The testing was performed in a tensile test machine, shown in Figure 22. The specimens were mounted in

the machine’s fixture with hydraulic grips, the grip fixture dimensions were width 50 mm and depth 65

mm. First, one side was mounted in the hydraulic grip, and then the other side was steered into the other

grip. During mounting the specimen were straightened out from the curvature produced by the welding

process. The criterion for when the tests are finished is when the deformation increased 5 % with respect

to the undeformed state, according to BT products test standard.

In order to validate the FE-model strain gauges where placed on one specimen of each weld end design,

19 gauges on the discontinuous respectively 18 on the continuous. The strain gauge placements depend on

the welds geometry. Gauges are placed around the area of interest, which is around the weld toes and the

center of the plate, see Figure 23. Figure 23 shows only half of the specimens. Gauges are placed

symmetrical on both sides. Also three gauges are placed on the underside of the base plate. Figure 24

show the gauge placement for the discontinuous weld end. For the continuous end, 5 respectively 6 were

mounted on each side around the weld. The difference in gauges are caused by the weld ends local

geometry, therefore, one extra gauge were mounted on one side, see Figure 25. The used strain gauges

model is Quarter Bridge, which evaluate a single axis in tension or compression. The gauge measures the

changes in resistance, which unbalances the bridge and produces an output voltage. More information can

be found in APPENDIX B - Strain Gauges placement.

30

M. Ramström ǀ Chapter 3 – Fatigue testing

Figure 23. Red lines indicate strain gauge placements. Left, continuous weld end. Right, discontinuous weld end.

Each specimen were loaded at the four load levels, see Table 7, for a short period. The period was long

enough to stabilize the cycles, approximately 150-200 cycles, see Figure 27. The strain gauges were set to

zero before the specimen was mounted in the machine. During the mounting, the specimen was

straightened out which cause pre-stresses. The pre-stresses were measured, but not part of the fatigue test.

31

M. Ramström ǀ Chapter 3 – Fatigue testing

Figure 24. Strain gauge placements for the discontinuous weld end.

Figure 25. Strain gauge placements for the continuous weld end. To the left side A and to the right side B.

The results from the strain gauge measurements contained pre-stresses and fatigue stresses for the

different load levels. The results for the pre-stresses and the load level, 200 kN, are summarized in Table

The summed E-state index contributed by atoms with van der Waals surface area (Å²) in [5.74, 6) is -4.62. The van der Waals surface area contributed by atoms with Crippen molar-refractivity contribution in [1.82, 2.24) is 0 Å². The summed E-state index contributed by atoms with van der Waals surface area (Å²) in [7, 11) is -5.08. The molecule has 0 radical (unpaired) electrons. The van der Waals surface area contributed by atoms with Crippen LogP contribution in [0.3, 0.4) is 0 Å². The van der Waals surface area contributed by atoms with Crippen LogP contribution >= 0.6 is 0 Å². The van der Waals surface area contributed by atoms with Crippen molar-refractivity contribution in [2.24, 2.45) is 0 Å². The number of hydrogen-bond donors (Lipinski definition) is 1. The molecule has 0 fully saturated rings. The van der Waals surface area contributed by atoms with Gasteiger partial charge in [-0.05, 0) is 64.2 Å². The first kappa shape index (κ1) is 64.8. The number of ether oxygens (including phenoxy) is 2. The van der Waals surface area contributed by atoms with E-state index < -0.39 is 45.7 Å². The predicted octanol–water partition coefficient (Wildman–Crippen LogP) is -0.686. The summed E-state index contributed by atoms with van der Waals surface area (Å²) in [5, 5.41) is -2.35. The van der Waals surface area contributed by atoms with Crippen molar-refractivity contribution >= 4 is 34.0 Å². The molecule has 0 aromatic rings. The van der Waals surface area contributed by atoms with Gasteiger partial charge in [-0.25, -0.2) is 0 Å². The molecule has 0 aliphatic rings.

6. The occurred pre-stresses where different for the weld designs, the continuous weld end received higher

stresses mainly affected by the significant curvature and misalignments in the baseplate. The pre-stresses

indicate both compressive and tension stresses, which leads to a stress ratio below zero at some locations.

The software used for the test data is FAMOS. The strain measurements were transformed to stresses

through Hooke’s law in one dimension.

From the test results, the magnitude of the stresses for load case, 200 kN, was about 330-338 MPa for the

continuous end, and about 266-314 MPa for the discontinuous end, measured in z-direction in the center

gauges 2.5 mm from the weld toe. The pre-stress was 58 and 15 MPa for the continuous end, and 15 and

-18 MPa for the discontinuous end, measured on the upper surface of the baseplate in z-direction in the

center gauges 100 mm away from the weld toe. The stress ranges for load case 200 kN and the pre-

stresses are shown in Table 6.

32

M. Ramström ǀ Chapter 3 – Fatigue testing

Continuous weld end Discontinuous weld end

Strain Pre-stress Stress range Strain Pre-stress Stress range

gauge [MPa] [MPa] gauge [MPa] [MPa]

200 kN 200 kN

OS_A_1 -6 53 OS_AC_1 15 200

OS_A_2 50 140 OS_AH_1 4 49

OS_A_3 112 330 OS_AH_2 13 96

OS_A_4 38 141 OS_AH_3 6 266

OS_A_5 -8 51 OS_AH_4 3 220

OS_AC_1 54 230 OS_AV_1 -6 48

OS_AC_2 58 200 OS_AV_2 -15 101

OS_B_1 1 50 OS_AV_3 -2 308

OS_B_2 42 203 OS_AV_4 3 217

OS_B_3 55 338 OS_BC_1 -18 223

OS_B_4 18 138 OS_BH_1 -3 49

OS_B_5 6 42 OS_BH_2 -22 139

OS_B_6 -5 59 OS_BH_3 -20 314

OS_BC_1 28 237 OS_BH_4 -12 230

OS_BC_2 15 226 OS_BV_1 6 56

US_AC_1 -48 222 OS_BV_2 8 120

US_BC_1 -5 197 OS_BV_3 -9 282

US_CC_1 2 163 OS_BV_4 -11 220

US_AC_1 -2 207

US_BC_1 30 190

US_CC_1 4 163

The measured pre-stresses for some gauges are shown in Figure 26. The start of the first load level,

120 kN, including the pre-stresses and the stabilization of the gauges are shown in Figure 27. The four

load levels and the total measurements for the discontinuous weld end are shown in Figure 28.

33

M. Ramström ǀ Chapter 3 – Fatigue testing

Figure 26. The recorded pre-stresses for the discontinuous weld end. Four gauges in the figure; OS_AH_3, OS_AV_3,

OS_BH_3 and OS_BV_3.

Figure 27. The start of the load level. Four gauges in the figure; OS_AH_3, OS_AV_3, OS_BH_3 and OS_BV_3.

34

M. Ramström ǀ Chapter 3 – Fatigue testing

Figure 28. Overview for the discontinuous weld end, all four load levels. Four gauges in the figure; OS_AH_3, OS_AV_3,

OS_BH_3 and OS_BV_3.

Test program

The testing was performed externally at Volvo trucks in Göteborg. The external testing included 16